Joan Auritt
Joan Auritt

High production value and amazing food styling are essential for a successful segment, yet only part of the recipe for a great on-camera piece. You can pull out all the bells and whistles and still flop. Why? Because a producing a food video is always about more than just the food.

Before you can even talk about or showcase your amazing product and/or recipe, you have to connect with your audience. Your chef, R.D., brand spokesperson, wine or other expert has to reach them in an authentic way. To make sure your story resonates, select a spokesperson who’s got the goods: the personality, talent and warmth people will respond to. Then craft a story that will appeal to your key market. Make sure to shape your messages to fit organically into the story. Your spokesperson has to find a reason to talk about your product that flows naturally. Finally, encourage your spokesperson to share personal experiences that the audience can identify with. Finding connections is key.

When it comes to the food, select recipes with a twist which are still accessible with easy-to-find ingredients: Bolognese sauce without the meat; pizza with a cauliflower crust; and brownies with espresso powder and cinnamon.

Consult a food stylist or experienced food producer to help break down recipes to highlight the essential steps. If the platform is a guest shot on a show or SMT, remember that time is short. Keep the process to three simple stagings designed to keep the audience interested

Be sure to add color and sound for excitement: a sizzling frying pan and rich, deep colors make for mouth-watering segments. Close ups are key when showcasing food; encourage your spokesman to use small, precise movements with steady hands.

 Here are some DOs when planning your food segment:

Joan Auritt
A satellite tour Auritt produced with Skinnymom founder Brooke Griffin for her cookbook, Skinny Suppers.

• Use colorful food for your demo when you can, avoiding bland creams and browns. Or add a pop of color to brighten the dull dish. Picture strawberries on top of a bowl of oatmeal.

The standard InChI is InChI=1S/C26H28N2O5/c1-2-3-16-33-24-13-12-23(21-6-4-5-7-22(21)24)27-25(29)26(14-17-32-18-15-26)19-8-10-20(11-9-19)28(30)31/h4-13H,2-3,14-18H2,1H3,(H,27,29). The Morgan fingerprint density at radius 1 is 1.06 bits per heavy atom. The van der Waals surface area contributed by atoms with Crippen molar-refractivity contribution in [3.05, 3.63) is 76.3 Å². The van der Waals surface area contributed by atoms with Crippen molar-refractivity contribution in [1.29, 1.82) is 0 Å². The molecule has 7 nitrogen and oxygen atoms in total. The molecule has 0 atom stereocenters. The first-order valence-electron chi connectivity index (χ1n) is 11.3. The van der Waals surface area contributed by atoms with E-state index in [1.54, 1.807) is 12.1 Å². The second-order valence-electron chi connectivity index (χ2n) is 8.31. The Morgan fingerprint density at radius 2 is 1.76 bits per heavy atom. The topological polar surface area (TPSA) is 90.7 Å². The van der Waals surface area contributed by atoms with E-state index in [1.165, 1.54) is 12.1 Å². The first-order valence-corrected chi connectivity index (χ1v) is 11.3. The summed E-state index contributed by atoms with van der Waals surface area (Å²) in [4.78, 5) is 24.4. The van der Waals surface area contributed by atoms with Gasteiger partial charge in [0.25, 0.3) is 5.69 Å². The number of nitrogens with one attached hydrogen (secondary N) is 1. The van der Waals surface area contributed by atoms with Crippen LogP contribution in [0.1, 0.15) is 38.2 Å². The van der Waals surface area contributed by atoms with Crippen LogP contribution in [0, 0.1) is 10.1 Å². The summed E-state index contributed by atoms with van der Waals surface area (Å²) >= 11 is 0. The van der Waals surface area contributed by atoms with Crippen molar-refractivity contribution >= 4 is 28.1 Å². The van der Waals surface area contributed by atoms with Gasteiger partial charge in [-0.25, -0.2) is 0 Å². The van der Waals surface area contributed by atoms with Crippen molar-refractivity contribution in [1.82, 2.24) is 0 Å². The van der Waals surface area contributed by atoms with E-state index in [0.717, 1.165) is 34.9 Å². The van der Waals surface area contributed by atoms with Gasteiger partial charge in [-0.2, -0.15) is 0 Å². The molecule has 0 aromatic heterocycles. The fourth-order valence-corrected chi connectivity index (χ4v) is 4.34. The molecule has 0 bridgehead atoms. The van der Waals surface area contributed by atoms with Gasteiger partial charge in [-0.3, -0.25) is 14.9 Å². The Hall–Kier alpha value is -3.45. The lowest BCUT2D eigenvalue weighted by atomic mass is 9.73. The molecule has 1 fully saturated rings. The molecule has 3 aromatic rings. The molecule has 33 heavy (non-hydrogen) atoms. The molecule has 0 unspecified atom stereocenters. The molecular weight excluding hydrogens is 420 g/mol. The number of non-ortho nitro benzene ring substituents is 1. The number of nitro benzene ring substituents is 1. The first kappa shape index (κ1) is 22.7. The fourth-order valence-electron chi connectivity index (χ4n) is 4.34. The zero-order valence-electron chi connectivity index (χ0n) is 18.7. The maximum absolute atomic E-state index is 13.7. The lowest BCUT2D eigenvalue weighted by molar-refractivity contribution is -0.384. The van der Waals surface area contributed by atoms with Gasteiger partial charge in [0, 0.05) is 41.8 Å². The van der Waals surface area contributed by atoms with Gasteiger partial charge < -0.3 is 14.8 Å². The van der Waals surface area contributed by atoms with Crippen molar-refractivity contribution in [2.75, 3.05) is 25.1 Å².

• If raw beef and or fish is your key ingredient, surround it with fresh vegetables and take the focus off the “raw.”

• Avoid ingredients that will melt or turn brown when exposed to air. If items like avocados, banana or ice cream are a must, consult with a food stylist for tricks of the trade to keep everything looking fresh.

If your talent has had little or no on-camera experience, the wisest thing you can do is have them trained by a media coach. Even chefs who know their way around the kitchen blindfolded will find that cooking on video is a whole different experience. It’s important for them to become comfortable cooking and talking, talking and cooking pretty much non-stop. It’s harder than it looks and takes practice, practice and more practice.

The goal with any food segment on TV and online is to leave your viewers with an indelible memory and a desire to learn more.  Find that one concrete tip that is the “ah-ha” moment. For example: how to tell if an avocado is ripe; how to cut a mango; how to tell if an egg is fresh; or how to correctly store cheese.

Going beyond impressive camera work and lighting means your food video vividly showcases your brand and your spokesperson connects with audiences, forming a lasting impression that people will remember indefinitely.


Joan Auritt is CEO and Founder of Auritt Communications Group.